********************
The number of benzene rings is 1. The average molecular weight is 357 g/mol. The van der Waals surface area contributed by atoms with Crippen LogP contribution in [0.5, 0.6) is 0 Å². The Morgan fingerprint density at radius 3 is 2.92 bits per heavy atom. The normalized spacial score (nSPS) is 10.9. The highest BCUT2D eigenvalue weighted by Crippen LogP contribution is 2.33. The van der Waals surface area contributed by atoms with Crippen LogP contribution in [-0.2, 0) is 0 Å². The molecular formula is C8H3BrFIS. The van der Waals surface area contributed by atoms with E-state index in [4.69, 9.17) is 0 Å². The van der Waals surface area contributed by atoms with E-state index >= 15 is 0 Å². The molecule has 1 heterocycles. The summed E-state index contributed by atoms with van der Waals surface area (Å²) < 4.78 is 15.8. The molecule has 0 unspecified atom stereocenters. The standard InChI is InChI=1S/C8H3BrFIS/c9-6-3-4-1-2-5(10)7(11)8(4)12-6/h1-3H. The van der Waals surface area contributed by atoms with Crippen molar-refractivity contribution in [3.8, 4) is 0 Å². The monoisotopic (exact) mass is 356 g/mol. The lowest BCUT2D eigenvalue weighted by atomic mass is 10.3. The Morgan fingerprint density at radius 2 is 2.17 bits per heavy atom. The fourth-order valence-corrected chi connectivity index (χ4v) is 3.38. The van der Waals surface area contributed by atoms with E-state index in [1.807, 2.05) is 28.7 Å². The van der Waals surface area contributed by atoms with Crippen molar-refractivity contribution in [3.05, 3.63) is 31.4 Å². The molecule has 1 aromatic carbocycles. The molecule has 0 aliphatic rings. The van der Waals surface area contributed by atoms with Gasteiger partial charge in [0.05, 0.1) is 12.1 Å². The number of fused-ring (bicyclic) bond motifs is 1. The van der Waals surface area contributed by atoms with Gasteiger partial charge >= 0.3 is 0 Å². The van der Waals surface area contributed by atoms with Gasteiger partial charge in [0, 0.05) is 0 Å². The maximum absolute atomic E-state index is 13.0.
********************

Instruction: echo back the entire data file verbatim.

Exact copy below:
The number of benzene rings is 1. The average molecular weight is 357 g/mol. The van der Waals surface area contributed by atoms with Crippen LogP contribution in [0.5, 0.6) is 0 Å². The Morgan fingerprint density at radius 3 is 2.92 bits per heavy atom. The normalized spacial score (nSPS) is 10.9. The highest BCUT2D eigenvalue weighted by Crippen LogP contribution is 2.33. The van der Waals surface area contributed by atoms with Crippen LogP contribution in [-0.2, 0) is 0 Å². The molecular formula is C8H3BrFIS. The van der Waals surface area contributed by atoms with E-state index in [4.69, 9.17) is 0 Å². The van der Waals surface area contributed by atoms with E-state index >= 15 is 0 Å². The molecule has 1 heterocycles. The summed E-state index contributed by atoms with van der Waals surface area (Å²) < 4.78 is 15.8. The molecule has 0 unspecified atom stereocenters. The standard InChI is InChI=1S/C8H3BrFIS/c9-6-3-4-1-2-5(10)7(11)8(4)12-6/h1-3H. The van der Waals surface area contributed by atoms with Crippen molar-refractivity contribution in [3.8, 4) is 0 Å². The monoisotopic (exact) mass is 356 g/mol. The lowest BCUT2D eigenvalue weighted by atomic mass is 10.3. The Morgan fingerprint density at radius 2 is 2.17 bits per heavy atom. The fourth-order valence-corrected chi connectivity index (χ4v) is 3.38. The van der Waals surface area contributed by atoms with E-state index in [1.807, 2.05) is 28.7 Å². The van der Waals surface area contributed by atoms with Crippen molar-refractivity contribution in [3.05, 3.63) is 31.4 Å². The molecule has 1 aromatic carbocycles. The molecule has 0 aliphatic rings. The van der Waals surface area contributed by atoms with Gasteiger partial charge in [0.05, 0.1) is 12.1 Å². The number of fused-ring (bicyclic) bond motifs is 1. The van der Waals surface area contributed by atoms with Gasteiger partial charge >= 0.3 is 0 Å². The van der Waals surface area contributed by atoms with Gasteiger partial charge in [0, 0.05) is 0 Å². The maximum absolute atomic E-state index is 13.0.